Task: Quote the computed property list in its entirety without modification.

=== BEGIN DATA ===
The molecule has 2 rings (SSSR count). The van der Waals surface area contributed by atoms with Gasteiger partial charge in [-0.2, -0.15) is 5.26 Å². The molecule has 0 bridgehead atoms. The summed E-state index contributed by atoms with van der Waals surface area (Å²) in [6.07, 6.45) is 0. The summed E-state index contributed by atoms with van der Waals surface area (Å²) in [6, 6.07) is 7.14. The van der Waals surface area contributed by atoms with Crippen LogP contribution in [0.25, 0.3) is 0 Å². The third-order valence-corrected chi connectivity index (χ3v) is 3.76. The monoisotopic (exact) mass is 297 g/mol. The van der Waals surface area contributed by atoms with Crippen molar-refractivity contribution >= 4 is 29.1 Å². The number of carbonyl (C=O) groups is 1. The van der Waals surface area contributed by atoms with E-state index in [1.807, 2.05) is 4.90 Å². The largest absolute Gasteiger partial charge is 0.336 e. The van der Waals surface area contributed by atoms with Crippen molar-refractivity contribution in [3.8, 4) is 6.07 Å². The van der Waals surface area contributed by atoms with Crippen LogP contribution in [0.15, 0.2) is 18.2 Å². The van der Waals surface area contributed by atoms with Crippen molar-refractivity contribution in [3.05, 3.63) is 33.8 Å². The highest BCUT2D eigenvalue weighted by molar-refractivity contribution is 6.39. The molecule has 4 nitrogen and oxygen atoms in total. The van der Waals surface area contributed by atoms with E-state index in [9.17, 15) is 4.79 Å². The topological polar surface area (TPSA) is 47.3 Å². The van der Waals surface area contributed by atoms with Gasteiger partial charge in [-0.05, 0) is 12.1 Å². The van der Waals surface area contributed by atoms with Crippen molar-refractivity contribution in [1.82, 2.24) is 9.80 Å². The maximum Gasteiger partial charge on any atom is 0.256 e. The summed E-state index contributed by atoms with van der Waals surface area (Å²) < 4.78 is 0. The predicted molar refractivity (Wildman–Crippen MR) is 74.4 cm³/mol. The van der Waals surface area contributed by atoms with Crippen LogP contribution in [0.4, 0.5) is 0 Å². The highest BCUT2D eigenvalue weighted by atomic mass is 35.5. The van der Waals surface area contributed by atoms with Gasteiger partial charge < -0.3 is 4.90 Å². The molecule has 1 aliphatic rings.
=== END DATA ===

The molecule has 2 rings (SSSR count). The van der Waals surface area contributed by atoms with Gasteiger partial charge in [-0.2, -0.15) is 5.26 Å². The molecule has 0 bridgehead atoms. The summed E-state index contributed by atoms with van der Waals surface area (Å²) in [6.07, 6.45) is 0. The summed E-state index contributed by atoms with van der Waals surface area (Å²) in [6, 6.07) is 7.14. The van der Waals surface area contributed by atoms with Crippen LogP contribution in [0.25, 0.3) is 0 Å². The third-order valence-corrected chi connectivity index (χ3v) is 3.76. The monoisotopic (exact) mass is 297 g/mol. The van der Waals surface area contributed by atoms with Crippen molar-refractivity contribution >= 4 is 29.1 Å². The number of carbonyl (C=O) groups is 1. The van der Waals surface area contributed by atoms with E-state index in [1.807, 2.05) is 4.90 Å². The largest absolute Gasteiger partial charge is 0.336 e. The van der Waals surface area contributed by atoms with Crippen molar-refractivity contribution in [3.8, 4) is 6.07 Å². The van der Waals surface area contributed by atoms with Crippen LogP contribution in [0.15, 0.2) is 18.2 Å². The van der Waals surface area contributed by atoms with Crippen molar-refractivity contribution in [3.05, 3.63) is 33.8 Å². The highest BCUT2D eigenvalue weighted by molar-refractivity contribution is 6.39. The molecule has 4 nitrogen and oxygen atoms in total. The van der Waals surface area contributed by atoms with E-state index in [9.17, 15) is 4.79 Å². The topological polar surface area (TPSA) is 47.3 Å². The van der Waals surface area contributed by atoms with Gasteiger partial charge in [-0.05, 0) is 12.1 Å². The van der Waals surface area contributed by atoms with Crippen molar-refractivity contribution in [1.82, 2.24) is 9.80 Å². The maximum Gasteiger partial charge on any atom is 0.256 e. The summed E-state index contributed by atoms with van der Waals surface area (Å²) < 4.78 is 0. The predicted molar refractivity (Wildman–Crippen MR) is 74.4 cm³/mol. The van der Waals surface area contributed by atoms with Crippen LogP contribution in [0.4, 0.5) is 0 Å². The highest BCUT2D eigenvalue weighted by atomic mass is 35.5. The van der Waals surface area contributed by atoms with Gasteiger partial charge < -0.3 is 4.90 Å². The molecule has 1 aliphatic rings.